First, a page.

Three Arrows Capital's Su Zhu Looks to Sell $35M Singapore House

Zhu and his wife purchased the property late last year for S$48.8 million ($35 million) and now they are selling it in what analysts call a slowing market.

AccessTimeIconJul 1, 2022 at 10:58 a.m. UTC
Updated May 11, 2023 at 6:48 p.m. UTC
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Su Zhu, co-founder of beleaguered digital assets fund Three Arrows Capital, is selling a home he purchased in Singapore in December.

Primitive Capital's Dovey Wan first spotted the offering, which is being conducted on a private basis according to sources in the Singapore real estate sector that spoke to CoinDesk.

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  • Zhu and his wife Tao Yaqiong purchased a detached house on Singapore's Yarwood Avenue in December 2021 for S$48.8 million ($35 million), according to title data from the Singapore Land Authority.

    (Singapore Land Authority)
    (Singapore Land Authority)

    Records from the Land Authority show the couple moved the house's title to a trust for their three-year-old child in March.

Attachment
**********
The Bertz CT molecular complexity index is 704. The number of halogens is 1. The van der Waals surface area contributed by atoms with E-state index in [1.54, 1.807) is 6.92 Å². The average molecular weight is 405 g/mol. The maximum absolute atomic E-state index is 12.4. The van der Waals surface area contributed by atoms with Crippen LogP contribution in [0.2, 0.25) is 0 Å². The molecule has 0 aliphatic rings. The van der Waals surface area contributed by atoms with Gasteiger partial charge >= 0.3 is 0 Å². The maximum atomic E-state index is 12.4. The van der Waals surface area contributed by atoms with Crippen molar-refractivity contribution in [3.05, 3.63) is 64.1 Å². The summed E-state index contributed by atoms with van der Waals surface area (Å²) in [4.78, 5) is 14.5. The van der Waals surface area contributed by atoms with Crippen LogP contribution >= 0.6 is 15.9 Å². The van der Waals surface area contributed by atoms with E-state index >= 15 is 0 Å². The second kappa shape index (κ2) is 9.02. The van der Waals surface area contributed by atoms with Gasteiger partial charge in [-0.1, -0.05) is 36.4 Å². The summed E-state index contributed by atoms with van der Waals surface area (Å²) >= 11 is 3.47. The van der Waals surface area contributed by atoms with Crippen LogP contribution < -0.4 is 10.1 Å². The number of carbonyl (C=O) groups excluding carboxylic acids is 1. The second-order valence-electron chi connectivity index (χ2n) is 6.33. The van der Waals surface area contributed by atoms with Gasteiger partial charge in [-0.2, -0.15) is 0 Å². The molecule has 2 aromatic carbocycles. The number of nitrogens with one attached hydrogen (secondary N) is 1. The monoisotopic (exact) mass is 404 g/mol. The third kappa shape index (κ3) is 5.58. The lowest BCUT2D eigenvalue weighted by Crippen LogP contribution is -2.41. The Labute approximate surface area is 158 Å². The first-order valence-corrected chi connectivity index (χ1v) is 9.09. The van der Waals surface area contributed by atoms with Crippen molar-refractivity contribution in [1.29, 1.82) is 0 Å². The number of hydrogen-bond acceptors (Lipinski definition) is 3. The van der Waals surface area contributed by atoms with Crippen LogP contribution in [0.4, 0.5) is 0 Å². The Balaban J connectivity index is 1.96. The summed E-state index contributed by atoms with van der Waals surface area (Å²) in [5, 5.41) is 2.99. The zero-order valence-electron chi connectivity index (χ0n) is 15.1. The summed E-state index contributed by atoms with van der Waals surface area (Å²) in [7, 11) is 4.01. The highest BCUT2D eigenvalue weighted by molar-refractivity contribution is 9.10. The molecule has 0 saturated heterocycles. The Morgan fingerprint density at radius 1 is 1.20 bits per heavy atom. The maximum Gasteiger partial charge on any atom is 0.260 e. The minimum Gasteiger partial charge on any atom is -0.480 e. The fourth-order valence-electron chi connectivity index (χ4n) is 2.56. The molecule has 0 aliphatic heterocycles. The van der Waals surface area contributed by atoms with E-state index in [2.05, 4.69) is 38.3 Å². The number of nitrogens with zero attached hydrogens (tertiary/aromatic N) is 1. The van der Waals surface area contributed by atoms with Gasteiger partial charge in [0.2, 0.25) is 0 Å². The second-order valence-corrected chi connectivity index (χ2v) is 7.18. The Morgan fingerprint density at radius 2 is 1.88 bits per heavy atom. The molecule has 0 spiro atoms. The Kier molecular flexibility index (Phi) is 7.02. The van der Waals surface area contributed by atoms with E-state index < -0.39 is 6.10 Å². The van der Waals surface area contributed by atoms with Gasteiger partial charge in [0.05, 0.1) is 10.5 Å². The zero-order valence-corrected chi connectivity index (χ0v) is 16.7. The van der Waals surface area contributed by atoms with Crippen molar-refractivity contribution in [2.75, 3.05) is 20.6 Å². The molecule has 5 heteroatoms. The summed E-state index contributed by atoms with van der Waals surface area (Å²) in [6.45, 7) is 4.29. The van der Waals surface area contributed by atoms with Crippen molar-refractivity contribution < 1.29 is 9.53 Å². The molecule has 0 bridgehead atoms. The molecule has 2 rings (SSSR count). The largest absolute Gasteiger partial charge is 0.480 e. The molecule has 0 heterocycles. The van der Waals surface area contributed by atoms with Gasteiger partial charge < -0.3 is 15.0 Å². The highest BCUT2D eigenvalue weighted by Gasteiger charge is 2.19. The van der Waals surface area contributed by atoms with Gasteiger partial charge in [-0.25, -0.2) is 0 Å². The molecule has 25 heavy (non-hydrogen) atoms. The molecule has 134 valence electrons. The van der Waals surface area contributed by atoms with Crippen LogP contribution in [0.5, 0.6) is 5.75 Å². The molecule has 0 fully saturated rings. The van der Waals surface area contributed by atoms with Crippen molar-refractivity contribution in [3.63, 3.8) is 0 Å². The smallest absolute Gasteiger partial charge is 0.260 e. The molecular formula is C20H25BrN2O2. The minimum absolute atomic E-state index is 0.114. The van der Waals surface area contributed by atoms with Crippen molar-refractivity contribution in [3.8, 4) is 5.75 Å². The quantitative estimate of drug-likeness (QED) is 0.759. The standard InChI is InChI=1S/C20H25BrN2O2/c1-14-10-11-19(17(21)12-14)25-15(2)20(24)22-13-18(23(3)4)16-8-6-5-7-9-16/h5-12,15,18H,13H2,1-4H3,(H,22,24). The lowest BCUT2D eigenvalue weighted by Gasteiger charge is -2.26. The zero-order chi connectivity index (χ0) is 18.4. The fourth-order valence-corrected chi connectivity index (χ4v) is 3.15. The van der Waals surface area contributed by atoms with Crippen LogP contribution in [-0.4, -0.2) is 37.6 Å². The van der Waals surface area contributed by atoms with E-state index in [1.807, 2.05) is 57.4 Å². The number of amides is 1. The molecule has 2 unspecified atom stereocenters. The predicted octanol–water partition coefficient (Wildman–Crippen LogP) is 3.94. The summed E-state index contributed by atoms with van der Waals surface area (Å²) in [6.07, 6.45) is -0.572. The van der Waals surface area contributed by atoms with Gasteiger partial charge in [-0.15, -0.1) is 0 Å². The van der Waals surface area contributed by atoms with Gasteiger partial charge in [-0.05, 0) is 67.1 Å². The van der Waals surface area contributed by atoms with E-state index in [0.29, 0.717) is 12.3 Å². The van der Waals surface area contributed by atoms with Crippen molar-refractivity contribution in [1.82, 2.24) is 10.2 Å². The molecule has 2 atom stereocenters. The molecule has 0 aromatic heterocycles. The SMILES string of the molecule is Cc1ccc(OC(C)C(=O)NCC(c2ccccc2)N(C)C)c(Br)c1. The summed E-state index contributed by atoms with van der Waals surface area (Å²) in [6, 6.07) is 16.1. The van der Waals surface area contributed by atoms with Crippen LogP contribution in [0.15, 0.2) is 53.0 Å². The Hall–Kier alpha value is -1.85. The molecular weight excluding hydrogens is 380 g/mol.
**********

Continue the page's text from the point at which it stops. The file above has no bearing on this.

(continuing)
(Singapore Land Authority)
    (Singapore Land Authority)

    The 31,000-square-foot home was constructed in 1990, title data shows, and was only sold once, to Zhu. Known locally as a Good Class Bungalow, these luxurious detached houses are home to Singapore’s elite.

    Title searches show Zhu’s wife, Tao, owns another detached house, currently being renovated, worth S$28.5 million on Dalvey Road in Singapore. The couple also owns another home at the Goodwood Grand on Balmoral Road, worth S$6.25 million.

    Although Zhu has his reasons for needing to sell the property, local media reports suggest the detached home market is softening given the global economic downturn.

    Local newspaper Business Times reported in late June that so far this year the volume of transactions for detached homes were less than a third of the volume in 2021.

    The paper also quotes Carin Puah, a senior director of capital markets at JLL, who said that prices are expected to remain firm for these homes despite the market decline because of the status symbol nature of a GCB.

    “Owners will only divest if the price meets their expectation,” Puah said.

    UPDATE (July 1, 2022, 17:42 UTC): Added source attribution.

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